Group communication technologies enable users to form different types of mobile groups and to interact in real time with the participants of these groups. This book provides an in-depth overview of Multimedia Group Communications in the mobile domain. It specifies multimedia group communication concepts, introduces a range of applications, and proposes an evolution path. The concepts cover the "walkie-talkie" voice over IP service, XML list management, and Presence awareness technologies. The applications section embraces session control for closed professional groups and for open consumer groups. The evolution path includes exciting developments such as 'infotainment' and communication with non-human group members.
Key Features: Easy to understand explanation of the Push to Talk over Cellular (PoC) service, as specified by the Open Mobile Alliance (OMA) Provides technical description of XML Document Management and SIMPLE Presence services Gives examples on how to deploy group communication services over 3GPP IP Multimedia Subsystem (IMS) and between IMS domains Describes innovative use cases for multimedia group communication through integration with value-added services and through the next generation of OMA enablers Multimedia Group Communications is the first exploration to the field of one-to-many connectivity paradigm. It provides essential information on group communication for engineers, programmers and business managers working in the mobile arena, and will also be useful to business development planners and technically aware users.
Andrew Rebeiro-Hargrave PhD, Nokia Networks, Finland. As Nokia Networks Multimedia Interoperability Manager, he is responsible for Interoperability testing of Nokia Push to talk, XDM and Presence enablers at OMA TestFests. He has been working with Nokia Push to talk (PoC R&D) as Product Competence Transfer Manager since 2001. In addition to technical work, he has published journal articles in the field of geographical modelling and teaches Geocomputation as a guest lecturer at the Helsinki University. David Viamonte, Vodafone, will enhance the contents and contribute the operator perspective. In addition, to his telecommunication background, David has experience at Vodafone Global, Dusseldorf in selecting Push to talk technologies.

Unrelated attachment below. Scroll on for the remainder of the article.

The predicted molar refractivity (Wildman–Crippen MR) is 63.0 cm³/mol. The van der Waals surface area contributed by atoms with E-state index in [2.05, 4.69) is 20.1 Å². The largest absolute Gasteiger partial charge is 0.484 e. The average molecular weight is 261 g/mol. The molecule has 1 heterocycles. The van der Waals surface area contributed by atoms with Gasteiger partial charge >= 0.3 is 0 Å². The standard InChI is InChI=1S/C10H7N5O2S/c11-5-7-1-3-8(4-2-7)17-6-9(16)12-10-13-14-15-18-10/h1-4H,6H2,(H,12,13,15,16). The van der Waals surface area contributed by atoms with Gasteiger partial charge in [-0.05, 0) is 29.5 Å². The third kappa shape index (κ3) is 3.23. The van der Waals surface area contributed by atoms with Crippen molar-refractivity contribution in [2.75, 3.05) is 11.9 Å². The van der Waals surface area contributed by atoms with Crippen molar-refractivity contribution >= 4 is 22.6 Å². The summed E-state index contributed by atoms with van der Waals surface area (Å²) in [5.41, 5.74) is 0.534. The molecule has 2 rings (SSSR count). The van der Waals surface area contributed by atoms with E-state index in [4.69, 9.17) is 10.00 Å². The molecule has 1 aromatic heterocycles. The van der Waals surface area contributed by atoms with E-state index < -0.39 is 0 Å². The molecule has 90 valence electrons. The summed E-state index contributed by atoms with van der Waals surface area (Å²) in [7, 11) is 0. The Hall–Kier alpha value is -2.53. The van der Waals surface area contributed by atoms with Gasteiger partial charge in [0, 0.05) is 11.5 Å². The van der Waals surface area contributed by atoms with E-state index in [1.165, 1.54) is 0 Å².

Foreword. Preface. Acknowledgements. Abbreviations. 1 Group Communication Concepts. 1.1 Introduction. 1.2 Group Communication Roles. 1.3 Mobile Group Communication Use Cases. 1.4 Multimedia Group Communication Implementation. 1.5 Summary and Conclusions. 1.6 References. 2 OMA Push to Talk Architecture. 2.1 Introduction. 2.2 Architectural Considerations. 2.3 OMA PoC Functional Architecture. 2.4 PoC Client. 2.5 XML Document Management Client. 2.6 PoC Server. 2.7 PoC XML Document Management Server. 2.8 External Entities Providing Services to PoC System. 2.9 Description of OMA PoC Reference Points. 2.10 Summary and Conclusions. 2.11 References. 3 The OMA XML Document Management (XDM) Enabler. 3.1 Introduction. 3.2 The OMA XDM Architecture. 3.3 XDM Reference Points. 3.4 The XML Capability Access Protocol (XCAP). 3.5 User Authentication and Authorization. 3.6 XCAP Applications and Documents Used in OMA XDM. 3.7 Summary and Conclusions. 3.8 References. 4 The OMA Presence Service. 4.1 Introduction. 4.2 General Presence Concepts. 4.3 The OMA Presence Service. 4.4 The Resource List Server. 4.5 XDM Presence Applications: Presence Policies and Resource Lists. 4.6 Enhancing PoC User Experience with Presence Capabilities. 4.7 Summary, Conclusions and Some Final Comments about the Presence Service. 4.8 References. 5 Deploying Group Communication with IMS. 5.1 Introduction. 5.2 3G IP Multimedia Subsystem (IMS) Concepts. 5.3 OMA PoC over IMS. 5.4 IMS User Identity Management. 5.5 IMS Connectivity. 5.6 Charging PoC Services with IMS. 5.7 Device Management. 5.8 Radio Access Network Parameters. 5.9 Summary and Conclusions. 5.10 References. 6 Examples of Group Communication Sessions . 6.1 Introduction. 6.2 PoC Service Registration. 6.3 Ad-hoc Group Session. 6.4 Pre-arranged Group Session. 6.5 Chat Group Session. 6.6 Restricted Chat session example. 6.7 Talk Burst Control Procedures without Queuing. 6.8 Talk Burst Control Procedures with Queuing. 6.9 Summary and Conclusions. 6.10 References. 7 Value Added PoC Services. 7.1 Introduction. 7.2 Value Added PoC Service Roles. 7.3 Integrating PoC Service with Existing Value Added Services. 7.4 Push-to-Infotainment. 7.5 Location Based Services with PoC and Presence. 7.6 PoC PC Client Example. 7.7 PoC for Vertical Segments. 7.8 Summary and Conclusions. 8 OMA PoC2 Group Communication Concepts. 8.1 Group Communication Roles. 8.2 Multimedia Group Communication Use Cases. 8.3 Multimedia Group Communication Implementation. 8.4 Summary and Conclusions. 8.5 References. 9 Multimedia Group Communication Evolution: PoC2, XDM2, Presence 2 and Simple IM. 9.1 Introduction. 9.2 Architectural Elements of OMA PoC2. 9.3 OMA XDMv2. 9.4 OMA Presence Version 2. 9.5 OMA SIMPLE Messaging. 9.6 Summary and Conclusions. 9.7 References. Index.